Microsoft has released its 2022 Work Trend Index report. The annual study surveyed 31,000 people in 31 countries and analysed data from Microsoft 365 and LinkedIn regarding leadership plans for 2022 and what employees want from their employers.
Five key trends were identified in the study, which Microsoft’s corporate vice president for modern work Jared Spataro said could serve as a “road map for leaders today”, in a blog post.
Employees are unwilling to sacrifice well-being
The report found that 53 per cent of respondents are now more likely to prioritise their health and well-being over work. In fact, 18 per cent of respondents quit their jobs in 2021. Looking ahead, 52 per cent of Generation Z and millennials are likely to consider a new job in the next year.
Managers are stuck between leadership and employees
Despite the desire for flexibility from employees, 50 per cent of leaders said they plan to fully return to in-person working in 2022. As a result, 54 per cent of managers feel that leadership is “out of touch” with employee expectations and 74 per cent do not feel that they are able to implement change for their teams. “These individuals are closest to employees and have the greatest visibility into problems and solutions,” said Spataro. “But all that insight doesn’t add up to much if managers aren’t able to act.”
Leaders need to rethink the role of the office
Many employees (38 per cent) do not know when and why to come into the office, but only 28 per cent of business leaders have outlined agreements for hybrid work. Nearly half (43 per cent) of remote workers do not feel included in meetings, but only 27 per cent of bosses say they have developed hybrid meeting etiquette to improve inclusion and engagement. Spataro said: “It’s time to adopt a degree of intentionality around the who, where and why of in-person gatherings.”
Flexible work does not need to cross boundaries
According to the research, meetings and chats are on the rise and are sometimes happening outside traditional working hours, with after-hours and weekend work growing by 28 per cent and 14 per cent respectively. While people should feel empowered to work in ways that are best for them, Spataro warns that employers should set boundaries, as this rate of growth may be unsustainable and impact employees’ personal lives.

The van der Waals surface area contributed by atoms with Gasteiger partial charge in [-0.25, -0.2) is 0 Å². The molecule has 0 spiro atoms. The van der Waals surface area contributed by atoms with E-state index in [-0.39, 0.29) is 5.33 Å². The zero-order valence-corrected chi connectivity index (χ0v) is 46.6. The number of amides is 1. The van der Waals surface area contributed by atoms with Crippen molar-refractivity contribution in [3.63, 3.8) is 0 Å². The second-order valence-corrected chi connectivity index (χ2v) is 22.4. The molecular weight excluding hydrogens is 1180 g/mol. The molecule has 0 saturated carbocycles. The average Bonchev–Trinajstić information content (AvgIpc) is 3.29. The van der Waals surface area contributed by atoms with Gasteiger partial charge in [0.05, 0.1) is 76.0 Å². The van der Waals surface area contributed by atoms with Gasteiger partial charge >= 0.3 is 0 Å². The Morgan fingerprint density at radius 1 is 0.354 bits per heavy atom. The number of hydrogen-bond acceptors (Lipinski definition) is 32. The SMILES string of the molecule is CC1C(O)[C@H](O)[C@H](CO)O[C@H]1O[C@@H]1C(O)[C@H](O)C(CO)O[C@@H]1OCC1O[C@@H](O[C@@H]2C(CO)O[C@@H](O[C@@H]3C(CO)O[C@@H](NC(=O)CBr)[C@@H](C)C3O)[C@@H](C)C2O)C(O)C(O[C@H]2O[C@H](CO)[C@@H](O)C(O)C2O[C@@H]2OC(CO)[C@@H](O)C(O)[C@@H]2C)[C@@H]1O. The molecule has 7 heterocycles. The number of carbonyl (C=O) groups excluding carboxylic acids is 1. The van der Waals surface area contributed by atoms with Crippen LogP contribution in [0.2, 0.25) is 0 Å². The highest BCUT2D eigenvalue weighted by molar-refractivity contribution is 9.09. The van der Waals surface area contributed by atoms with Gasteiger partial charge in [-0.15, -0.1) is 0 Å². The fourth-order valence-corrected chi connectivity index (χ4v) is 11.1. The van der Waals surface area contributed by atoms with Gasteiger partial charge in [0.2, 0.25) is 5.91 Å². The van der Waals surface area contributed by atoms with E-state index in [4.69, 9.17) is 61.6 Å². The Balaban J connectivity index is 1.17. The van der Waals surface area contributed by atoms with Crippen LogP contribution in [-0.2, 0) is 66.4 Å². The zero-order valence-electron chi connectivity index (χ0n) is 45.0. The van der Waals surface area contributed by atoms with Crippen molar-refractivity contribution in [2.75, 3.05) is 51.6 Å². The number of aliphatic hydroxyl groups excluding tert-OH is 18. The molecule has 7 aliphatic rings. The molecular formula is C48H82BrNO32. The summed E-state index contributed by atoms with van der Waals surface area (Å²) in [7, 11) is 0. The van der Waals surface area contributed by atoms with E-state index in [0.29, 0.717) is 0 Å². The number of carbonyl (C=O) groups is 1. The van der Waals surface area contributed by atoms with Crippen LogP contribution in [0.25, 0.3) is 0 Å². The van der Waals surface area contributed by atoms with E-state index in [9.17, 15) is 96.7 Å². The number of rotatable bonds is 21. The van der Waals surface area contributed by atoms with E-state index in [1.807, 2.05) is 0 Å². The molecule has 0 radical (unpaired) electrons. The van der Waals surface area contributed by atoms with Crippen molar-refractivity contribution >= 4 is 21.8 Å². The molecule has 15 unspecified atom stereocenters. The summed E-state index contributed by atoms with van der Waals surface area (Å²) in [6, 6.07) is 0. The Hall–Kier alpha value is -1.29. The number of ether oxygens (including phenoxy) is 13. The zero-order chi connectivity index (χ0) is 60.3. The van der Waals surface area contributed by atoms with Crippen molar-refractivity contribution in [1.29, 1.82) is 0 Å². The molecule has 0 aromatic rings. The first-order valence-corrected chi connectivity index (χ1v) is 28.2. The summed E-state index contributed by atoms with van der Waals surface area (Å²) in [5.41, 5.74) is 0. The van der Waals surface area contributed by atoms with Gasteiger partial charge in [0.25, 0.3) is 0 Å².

Businesses must help employees cultivate social relationships
This year’s report echoes the findings of the 2021 Work Trend Index in that teams continue to be more siloed. Despite 58 per cent of hybrid workers reporting that they have maintained their social bonds, only half of remote workers say they have a thriving relationship with their direct teammates.
Microsoft has launched several new features to combat some of these findings and help businesses improve hybrid working environments for their employees. These include Outlook RSVP, which enables users to indicate whether they will attend a meeting in person or remotely; Surface Hub 2 Smart Camera, with artificial intelligence to provide automatic framing, a wide field of view and image optimisation; and PowerPoint Recording Studio, which enables presenters to record themselves delivering presentations and share with colleagues to watch in their own time. Also new is Viva Inspiration Library – a Microsoft Viva Insights resource that provides thought leadership and best practices from Microsoft and other experts.
“The shift to a hybrid workplace doesn’t start with new technology or corporate policies,” said Spataro. “It begins with culture – one that embraces a growth mindset, a willingness to reimagine nearly every aspect of the way work gets done. Every employee will need to develop new skills to adapt to this new way of working, and with the right support and tools, hybrid work can unlock potential for a workplace that works for everyone.”
Read the 2022 Work Trend Index.